German Town Fears Ruin by U.S. Effort to Stop Russian Pipeline

Three U.S. senators and the Trump administration want to halt Gazprom’s Nord Stream 2 pipeline by imposing sanctions on a Baltic port that is supplying the project.

SASSNITZ, Germany — Sitting on the Baltic Sea, the small eastern German town of Sassnitz has been working for years to revive its enormous port, including taking on a role supporting a Russian pipeline being laid offshore to deliver natural gas to Germany.

But the port, one of the last great infrastructure projects undertaken by the former East Germany, now finds itself caught up in a geopolitical competition between the United States and Russia, a clash that local officials and residents say is threatening the town and region with economic ruin.

At issue are so-called secondary sanctions being proposed by powerful U.S. senators to target companies doing business with Russia and the Kremlin-controlled gas giant Gazprom to finish the pipeline, Nord Stream 2, which is 94 percent complete.

The port would fall under the sanctions because of the role it plays supplying provisions to a Russian pipe-laying ship involved in the project. That sort of supporting work is specifically targeted by the proposed new sanctions.

The penalty, if the sanctions are imposed, would mean being cut off from the United States “commercially and financially,” and effectively excluded from the global financial system. The port would essentially be turned into an international pariah, with all its business drying up — not just its work supplying the Russian ship.

To German officials and residents in Sassnitz, the sanctions against the port and the company that owns it, Fährhafen Sassnitz, are puzzling and infuriating. They threaten to turn Sassnitz into collateral damage as the town struggles to create enough jobs to keep young people from leaving.

“They are firing their cannons at sparrows,” said Edgar Taraba, as he unloaded a morning’s catch of flounder and sole from his dinghy. “There is nothing left here to take.”

The port, called Mukran, is a shadow of its former self, run by a company that is 90 percent owned by the Sassnitz government and the rest by the northeastern state of Mecklenburg-Western Pomerania.

The Trump Administration, supported by Poland and the Baltic nations, has long opposed the pipeline, seeing it as an instrument for Russian leverage over Germany, Ukraine and Central Europe. One U.S. fear is that Russia, which has a history of using gas supplies as a political tool, could cut off energy supplies at will.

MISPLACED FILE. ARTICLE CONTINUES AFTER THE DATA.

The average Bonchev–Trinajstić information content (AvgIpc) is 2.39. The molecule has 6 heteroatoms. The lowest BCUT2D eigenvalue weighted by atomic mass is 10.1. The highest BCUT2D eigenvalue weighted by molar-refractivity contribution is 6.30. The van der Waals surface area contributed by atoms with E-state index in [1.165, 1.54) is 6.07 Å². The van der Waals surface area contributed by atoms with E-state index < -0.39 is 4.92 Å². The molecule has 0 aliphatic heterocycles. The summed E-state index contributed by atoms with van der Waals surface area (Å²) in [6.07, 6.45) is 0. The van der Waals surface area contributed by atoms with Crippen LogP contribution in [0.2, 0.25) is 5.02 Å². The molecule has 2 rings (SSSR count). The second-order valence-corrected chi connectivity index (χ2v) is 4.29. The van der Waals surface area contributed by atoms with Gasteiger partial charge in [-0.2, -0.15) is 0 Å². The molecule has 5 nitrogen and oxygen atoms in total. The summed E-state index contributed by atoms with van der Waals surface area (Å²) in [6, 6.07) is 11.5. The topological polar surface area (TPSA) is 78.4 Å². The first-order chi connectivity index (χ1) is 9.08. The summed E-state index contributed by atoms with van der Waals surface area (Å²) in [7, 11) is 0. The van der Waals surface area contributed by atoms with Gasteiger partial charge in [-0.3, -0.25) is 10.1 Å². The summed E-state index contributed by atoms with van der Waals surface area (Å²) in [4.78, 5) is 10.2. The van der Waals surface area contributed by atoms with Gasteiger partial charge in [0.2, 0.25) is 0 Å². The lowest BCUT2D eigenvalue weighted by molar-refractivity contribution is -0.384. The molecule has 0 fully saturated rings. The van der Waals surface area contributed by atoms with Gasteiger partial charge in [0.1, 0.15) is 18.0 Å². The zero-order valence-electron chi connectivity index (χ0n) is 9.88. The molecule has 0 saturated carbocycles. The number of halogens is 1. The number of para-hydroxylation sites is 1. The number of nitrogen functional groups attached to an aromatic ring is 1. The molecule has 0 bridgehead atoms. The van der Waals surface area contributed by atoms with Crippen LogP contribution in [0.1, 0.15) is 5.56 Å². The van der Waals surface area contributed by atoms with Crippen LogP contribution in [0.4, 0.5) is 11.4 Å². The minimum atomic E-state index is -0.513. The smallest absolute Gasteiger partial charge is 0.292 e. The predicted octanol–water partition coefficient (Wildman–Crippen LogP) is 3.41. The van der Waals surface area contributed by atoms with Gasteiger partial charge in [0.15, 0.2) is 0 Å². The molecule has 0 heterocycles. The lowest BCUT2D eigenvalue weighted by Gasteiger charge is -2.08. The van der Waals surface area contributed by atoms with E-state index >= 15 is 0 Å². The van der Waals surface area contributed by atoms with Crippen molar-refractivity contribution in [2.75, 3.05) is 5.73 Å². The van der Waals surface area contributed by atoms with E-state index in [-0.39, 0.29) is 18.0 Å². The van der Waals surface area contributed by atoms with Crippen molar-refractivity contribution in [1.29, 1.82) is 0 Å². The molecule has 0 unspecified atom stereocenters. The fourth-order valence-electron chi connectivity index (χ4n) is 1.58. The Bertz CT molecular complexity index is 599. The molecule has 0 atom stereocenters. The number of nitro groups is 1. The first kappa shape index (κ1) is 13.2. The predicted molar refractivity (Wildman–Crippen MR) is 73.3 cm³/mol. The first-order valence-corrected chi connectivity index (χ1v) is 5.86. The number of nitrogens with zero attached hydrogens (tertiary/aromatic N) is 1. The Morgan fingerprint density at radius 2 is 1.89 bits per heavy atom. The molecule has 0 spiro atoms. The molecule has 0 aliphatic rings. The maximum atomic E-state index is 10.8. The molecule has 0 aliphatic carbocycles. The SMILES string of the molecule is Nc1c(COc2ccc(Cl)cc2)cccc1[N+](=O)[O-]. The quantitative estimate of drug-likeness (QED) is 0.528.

But defenders of the project say that Russia is more dependent on the income from the gas than Germany is on its supply, and that Washington is angling to sell Europe its more expensive liquefied natural gas.

Officials in Berlin and Brussels are furious that the Trump administration is using the same type of sanctions employed against companies doing business with North Korea or Iran against an ally and a European project in which American companies play no part.

Even those German officials who are critical of Nord Stream 2 say America is being a counterproductive bully by threatening such secondary sanctions against a close ally’s state-owned company, and that the European Union, through existing regulations and diversification, could handle an unexpected Russian cutoff.

Secondary sanctions are a way of turning up the pressure on sanctioned countries and projects by going after those who do business with them. The goal is to isolate the target of the sanctions, but the economic pain inflicted on third parties, like the port at Sassnitz, can be severe.

The senators threatened the port’s “board members, corporate officers, shareholders, and employees, to crushing legal and economic sanctions, which our government will be mandated to impose.”

In Sassnitz, which Mr. Taraba remembers as a once-thriving fishing community with discos and bars crowded with now-vanished Swedish tourists, attention is focused on the fate of its ailing port and what that means for the town.


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